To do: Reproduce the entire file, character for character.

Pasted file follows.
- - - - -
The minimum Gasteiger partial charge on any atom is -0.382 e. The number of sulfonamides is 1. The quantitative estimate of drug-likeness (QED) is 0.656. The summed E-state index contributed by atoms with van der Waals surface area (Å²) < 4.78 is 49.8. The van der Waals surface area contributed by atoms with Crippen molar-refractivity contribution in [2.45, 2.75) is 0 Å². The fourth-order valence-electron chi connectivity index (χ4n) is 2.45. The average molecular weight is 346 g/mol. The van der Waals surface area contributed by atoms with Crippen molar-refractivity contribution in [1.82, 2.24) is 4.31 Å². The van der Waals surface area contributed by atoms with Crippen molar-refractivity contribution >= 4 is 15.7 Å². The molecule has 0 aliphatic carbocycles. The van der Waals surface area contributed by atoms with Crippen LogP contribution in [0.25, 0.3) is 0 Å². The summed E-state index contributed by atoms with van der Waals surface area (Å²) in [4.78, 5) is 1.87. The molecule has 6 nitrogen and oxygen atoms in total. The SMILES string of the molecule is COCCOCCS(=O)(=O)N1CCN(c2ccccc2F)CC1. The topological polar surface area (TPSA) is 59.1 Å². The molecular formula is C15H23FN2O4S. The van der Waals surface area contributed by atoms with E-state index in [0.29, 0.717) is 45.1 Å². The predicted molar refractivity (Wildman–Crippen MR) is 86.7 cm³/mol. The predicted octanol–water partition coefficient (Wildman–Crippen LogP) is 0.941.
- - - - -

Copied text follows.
The minimum Gasteiger partial charge on any atom is -0.382 e. The number of sulfonamides is 1. The quantitative estimate of drug-likeness (QED) is 0.656. The summed E-state index contributed by atoms with van der Waals surface area (Å²) < 4.78 is 49.8. The van der Waals surface area contributed by atoms with Crippen molar-refractivity contribution in [2.45, 2.75) is 0 Å². The fourth-order valence-electron chi connectivity index (χ4n) is 2.45. The average molecular weight is 346 g/mol. The van der Waals surface area contributed by atoms with Crippen molar-refractivity contribution in [1.82, 2.24) is 4.31 Å². The van der Waals surface area contributed by atoms with Crippen molar-refractivity contribution >= 4 is 15.7 Å². The molecule has 0 aliphatic carbocycles. The van der Waals surface area contributed by atoms with Crippen LogP contribution in [0.25, 0.3) is 0 Å². The summed E-state index contributed by atoms with van der Waals surface area (Å²) in [4.78, 5) is 1.87. The molecule has 6 nitrogen and oxygen atoms in total. The SMILES string of the molecule is COCCOCCS(=O)(=O)N1CCN(c2ccccc2F)CC1. The topological polar surface area (TPSA) is 59.1 Å². The molecular formula is C15H23FN2O4S. The van der Waals surface area contributed by atoms with E-state index in [0.29, 0.717) is 45.1 Å². The predicted molar refractivity (Wildman–Crippen MR) is 86.7 cm³/mol. The predicted octanol–water partition coefficient (Wildman–Crippen LogP) is 0.941.